This week, we look at how a generation of content creators are leveraging social media and their vast audiences to fit into existing businesses and create new ones.
🤳 How Asia’s creator economy is evolving
- Global appeal for creators & influencers - When social media giants saw user growth and content consumption surge during the pandemic, tech companies scrambled to engage and lure users. Globally, big tech is finally starting to expand its product suite to include creation and monetisation tools, so creators aren’t swayed to go elsewhere. [CB Insights]
- China’s social commerce beating global, rival brands - Contributing to the creator economy is livestream e-commerce, where influencers connect consumers with brands online. Following China’s lead, other countries and brands have seen the benefits in this new sales format (worth $60bn) and are eager to give it a try. [Forbes, Global Times]
- SE Asia challenges global influencer economy - In SE Asia, internet usage in the region continues to multiply and 40-60% of its users are using social media to research brands, making the region fertile ground to push the boundaries of the global influencer economy. Indonesia, for example, has spent at least US$6m on the influencer sector since 2017, and they’re attracting the attention of Chinese short-video titans Bytedance and Kuaishou. [KrAsia]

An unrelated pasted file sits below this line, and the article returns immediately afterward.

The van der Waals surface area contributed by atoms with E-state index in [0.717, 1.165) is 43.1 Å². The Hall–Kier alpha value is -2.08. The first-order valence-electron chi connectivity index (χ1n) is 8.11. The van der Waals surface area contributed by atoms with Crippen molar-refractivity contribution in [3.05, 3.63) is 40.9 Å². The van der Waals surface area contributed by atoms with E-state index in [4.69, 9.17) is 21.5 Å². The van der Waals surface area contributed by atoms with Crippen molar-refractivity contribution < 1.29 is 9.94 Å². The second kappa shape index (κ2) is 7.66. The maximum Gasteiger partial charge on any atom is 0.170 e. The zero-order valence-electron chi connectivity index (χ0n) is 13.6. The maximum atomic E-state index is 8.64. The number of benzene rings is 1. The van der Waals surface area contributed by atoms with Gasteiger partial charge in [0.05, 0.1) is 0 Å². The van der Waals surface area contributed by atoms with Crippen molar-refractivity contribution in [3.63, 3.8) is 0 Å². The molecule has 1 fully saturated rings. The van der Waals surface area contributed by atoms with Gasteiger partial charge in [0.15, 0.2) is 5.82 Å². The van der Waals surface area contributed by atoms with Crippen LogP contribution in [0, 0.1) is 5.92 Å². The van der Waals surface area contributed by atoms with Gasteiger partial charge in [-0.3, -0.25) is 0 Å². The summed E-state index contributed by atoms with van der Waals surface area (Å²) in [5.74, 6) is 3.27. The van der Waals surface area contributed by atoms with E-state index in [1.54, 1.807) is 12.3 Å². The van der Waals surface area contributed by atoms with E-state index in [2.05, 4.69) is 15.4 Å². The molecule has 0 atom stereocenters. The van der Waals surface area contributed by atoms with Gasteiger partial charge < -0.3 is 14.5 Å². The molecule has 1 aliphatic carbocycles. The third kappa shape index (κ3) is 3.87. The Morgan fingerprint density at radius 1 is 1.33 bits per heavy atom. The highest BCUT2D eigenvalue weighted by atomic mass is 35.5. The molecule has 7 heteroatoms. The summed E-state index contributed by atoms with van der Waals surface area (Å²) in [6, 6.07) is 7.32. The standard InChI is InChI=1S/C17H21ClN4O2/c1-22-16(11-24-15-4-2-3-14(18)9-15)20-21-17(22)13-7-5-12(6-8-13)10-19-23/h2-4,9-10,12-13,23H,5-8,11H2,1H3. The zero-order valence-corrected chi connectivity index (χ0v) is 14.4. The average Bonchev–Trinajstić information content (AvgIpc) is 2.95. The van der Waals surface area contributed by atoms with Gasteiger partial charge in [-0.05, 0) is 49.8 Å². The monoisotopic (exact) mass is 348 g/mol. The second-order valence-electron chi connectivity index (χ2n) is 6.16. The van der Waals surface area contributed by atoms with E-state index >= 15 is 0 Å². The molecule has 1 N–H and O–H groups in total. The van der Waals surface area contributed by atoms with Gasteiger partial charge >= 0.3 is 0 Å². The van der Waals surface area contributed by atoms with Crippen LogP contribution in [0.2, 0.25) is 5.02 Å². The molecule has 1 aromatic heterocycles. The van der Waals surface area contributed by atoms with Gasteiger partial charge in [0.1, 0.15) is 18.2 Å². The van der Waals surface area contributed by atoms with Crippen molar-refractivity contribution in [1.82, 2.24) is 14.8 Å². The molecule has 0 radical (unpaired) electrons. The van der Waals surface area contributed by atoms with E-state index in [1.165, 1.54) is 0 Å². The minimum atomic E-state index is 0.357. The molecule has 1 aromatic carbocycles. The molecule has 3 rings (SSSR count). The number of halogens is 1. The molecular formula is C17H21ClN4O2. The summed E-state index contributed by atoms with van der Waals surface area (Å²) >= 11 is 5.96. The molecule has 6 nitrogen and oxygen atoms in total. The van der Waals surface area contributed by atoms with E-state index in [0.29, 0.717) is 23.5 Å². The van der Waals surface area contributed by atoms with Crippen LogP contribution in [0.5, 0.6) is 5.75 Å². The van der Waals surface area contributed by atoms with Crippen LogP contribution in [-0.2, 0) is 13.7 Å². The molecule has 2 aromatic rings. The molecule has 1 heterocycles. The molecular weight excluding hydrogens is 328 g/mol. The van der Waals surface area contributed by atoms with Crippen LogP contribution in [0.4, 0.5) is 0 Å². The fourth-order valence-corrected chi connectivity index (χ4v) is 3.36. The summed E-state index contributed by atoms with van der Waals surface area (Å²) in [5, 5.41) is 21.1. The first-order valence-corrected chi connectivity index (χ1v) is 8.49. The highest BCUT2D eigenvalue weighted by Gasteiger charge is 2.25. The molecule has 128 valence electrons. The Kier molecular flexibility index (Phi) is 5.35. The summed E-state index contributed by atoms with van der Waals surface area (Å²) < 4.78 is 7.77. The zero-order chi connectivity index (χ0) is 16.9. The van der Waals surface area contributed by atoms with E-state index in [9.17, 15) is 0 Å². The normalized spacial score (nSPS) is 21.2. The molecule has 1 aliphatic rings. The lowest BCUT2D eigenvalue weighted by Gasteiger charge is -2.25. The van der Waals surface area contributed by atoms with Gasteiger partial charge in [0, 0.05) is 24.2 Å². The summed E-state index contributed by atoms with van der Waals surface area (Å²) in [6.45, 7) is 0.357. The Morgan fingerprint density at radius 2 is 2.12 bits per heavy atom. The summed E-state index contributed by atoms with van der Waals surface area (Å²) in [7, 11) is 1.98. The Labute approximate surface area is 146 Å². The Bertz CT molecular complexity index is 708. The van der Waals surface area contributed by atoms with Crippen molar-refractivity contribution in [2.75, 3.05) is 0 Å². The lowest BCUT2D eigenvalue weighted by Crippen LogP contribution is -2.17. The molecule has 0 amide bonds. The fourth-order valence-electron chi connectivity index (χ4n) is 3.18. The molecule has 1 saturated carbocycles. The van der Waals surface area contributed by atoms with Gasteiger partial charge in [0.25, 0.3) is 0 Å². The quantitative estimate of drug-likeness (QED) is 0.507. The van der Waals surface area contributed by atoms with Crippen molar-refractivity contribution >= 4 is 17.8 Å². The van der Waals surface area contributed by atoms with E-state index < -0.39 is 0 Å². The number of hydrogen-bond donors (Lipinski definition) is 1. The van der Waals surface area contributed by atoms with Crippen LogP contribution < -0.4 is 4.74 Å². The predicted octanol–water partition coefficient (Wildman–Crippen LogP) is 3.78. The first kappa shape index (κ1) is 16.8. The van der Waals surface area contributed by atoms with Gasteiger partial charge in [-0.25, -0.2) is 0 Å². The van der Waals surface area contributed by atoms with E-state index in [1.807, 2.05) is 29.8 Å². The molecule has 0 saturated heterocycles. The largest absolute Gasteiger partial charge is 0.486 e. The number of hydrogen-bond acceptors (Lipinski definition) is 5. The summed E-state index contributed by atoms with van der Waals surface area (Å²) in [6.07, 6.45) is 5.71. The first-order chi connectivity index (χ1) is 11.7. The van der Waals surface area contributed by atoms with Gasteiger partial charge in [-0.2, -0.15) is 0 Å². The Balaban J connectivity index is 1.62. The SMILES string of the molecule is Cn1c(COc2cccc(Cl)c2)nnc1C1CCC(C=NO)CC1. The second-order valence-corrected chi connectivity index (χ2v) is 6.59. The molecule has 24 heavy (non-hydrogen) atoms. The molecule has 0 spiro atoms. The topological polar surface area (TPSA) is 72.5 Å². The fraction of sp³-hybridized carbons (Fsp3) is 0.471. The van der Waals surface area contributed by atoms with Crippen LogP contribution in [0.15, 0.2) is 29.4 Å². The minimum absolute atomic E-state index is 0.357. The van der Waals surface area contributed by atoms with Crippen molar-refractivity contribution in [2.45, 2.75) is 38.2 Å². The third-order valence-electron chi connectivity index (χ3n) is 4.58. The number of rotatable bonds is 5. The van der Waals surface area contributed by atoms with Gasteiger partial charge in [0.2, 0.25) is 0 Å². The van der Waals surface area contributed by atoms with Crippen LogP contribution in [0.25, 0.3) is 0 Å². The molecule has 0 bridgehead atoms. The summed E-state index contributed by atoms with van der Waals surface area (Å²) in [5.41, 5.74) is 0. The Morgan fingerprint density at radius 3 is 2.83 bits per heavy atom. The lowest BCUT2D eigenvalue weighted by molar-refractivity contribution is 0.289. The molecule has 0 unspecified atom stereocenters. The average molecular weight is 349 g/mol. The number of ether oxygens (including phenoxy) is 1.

- The future of creators - Amid rising unemployment due to Covid-19, SE Asia’s content creators are cashing in on the rising demand for indoor entertainment. However, earning a living from content creation is still tough for the majority and platforms like TikTok and YouTube are trying to help creators earn more money directly and lower barriers of entry for new creators. [SCMP]
🔍 Dive deeper...
- What the US can learn from China on social commerce
- In-depth: Challenges and opportunities for the creator economy